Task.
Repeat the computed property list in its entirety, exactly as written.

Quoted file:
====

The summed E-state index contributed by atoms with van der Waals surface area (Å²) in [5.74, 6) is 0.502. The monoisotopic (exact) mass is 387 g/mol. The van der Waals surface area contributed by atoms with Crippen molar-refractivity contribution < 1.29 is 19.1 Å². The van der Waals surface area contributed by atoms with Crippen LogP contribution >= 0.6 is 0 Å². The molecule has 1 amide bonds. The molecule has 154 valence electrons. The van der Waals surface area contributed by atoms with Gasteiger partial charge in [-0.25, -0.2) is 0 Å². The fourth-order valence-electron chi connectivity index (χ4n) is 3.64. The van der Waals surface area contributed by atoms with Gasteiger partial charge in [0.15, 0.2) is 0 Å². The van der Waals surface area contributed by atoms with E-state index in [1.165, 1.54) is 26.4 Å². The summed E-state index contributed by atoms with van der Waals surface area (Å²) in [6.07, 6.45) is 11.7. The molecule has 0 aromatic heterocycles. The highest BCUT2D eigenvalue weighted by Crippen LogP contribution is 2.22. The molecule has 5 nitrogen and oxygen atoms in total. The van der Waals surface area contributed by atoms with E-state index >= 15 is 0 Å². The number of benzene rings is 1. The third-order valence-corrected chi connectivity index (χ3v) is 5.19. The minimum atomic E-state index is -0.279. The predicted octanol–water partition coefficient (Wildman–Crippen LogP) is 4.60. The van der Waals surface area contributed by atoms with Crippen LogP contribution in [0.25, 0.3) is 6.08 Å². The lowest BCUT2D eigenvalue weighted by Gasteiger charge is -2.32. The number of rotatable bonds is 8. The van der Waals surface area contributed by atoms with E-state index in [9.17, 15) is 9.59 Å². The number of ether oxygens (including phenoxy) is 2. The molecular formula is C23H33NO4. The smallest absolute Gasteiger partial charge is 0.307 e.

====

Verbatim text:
The summed E-state index contributed by atoms with van der Waals surface area (Å²) in [5.74, 6) is 0.502. The monoisotopic (exact) mass is 387 g/mol. The van der Waals surface area contributed by atoms with Crippen molar-refractivity contribution < 1.29 is 19.1 Å². The van der Waals surface area contributed by atoms with Crippen LogP contribution >= 0.6 is 0 Å². The molecule has 1 amide bonds. The molecule has 154 valence electrons. The van der Waals surface area contributed by atoms with Gasteiger partial charge in [-0.25, -0.2) is 0 Å². The fourth-order valence-electron chi connectivity index (χ4n) is 3.64. The van der Waals surface area contributed by atoms with Gasteiger partial charge in [0.15, 0.2) is 0 Å². The van der Waals surface area contributed by atoms with E-state index in [1.165, 1.54) is 26.4 Å². The summed E-state index contributed by atoms with van der Waals surface area (Å²) in [6.07, 6.45) is 11.7. The molecule has 0 aromatic heterocycles. The highest BCUT2D eigenvalue weighted by Crippen LogP contribution is 2.22. The molecule has 5 nitrogen and oxygen atoms in total. The van der Waals surface area contributed by atoms with E-state index >= 15 is 0 Å². The number of benzene rings is 1. The third-order valence-corrected chi connectivity index (χ3v) is 5.19. The minimum atomic E-state index is -0.279. The predicted octanol–water partition coefficient (Wildman–Crippen LogP) is 4.60. The van der Waals surface area contributed by atoms with Crippen LogP contribution in [0.25, 0.3) is 6.08 Å². The lowest BCUT2D eigenvalue weighted by Gasteiger charge is -2.32. The number of rotatable bonds is 8. The van der Waals surface area contributed by atoms with E-state index in [9.17, 15) is 9.59 Å². The number of ether oxygens (including phenoxy) is 2. The molecular formula is C23H33NO4. The smallest absolute Gasteiger partial charge is 0.307 e.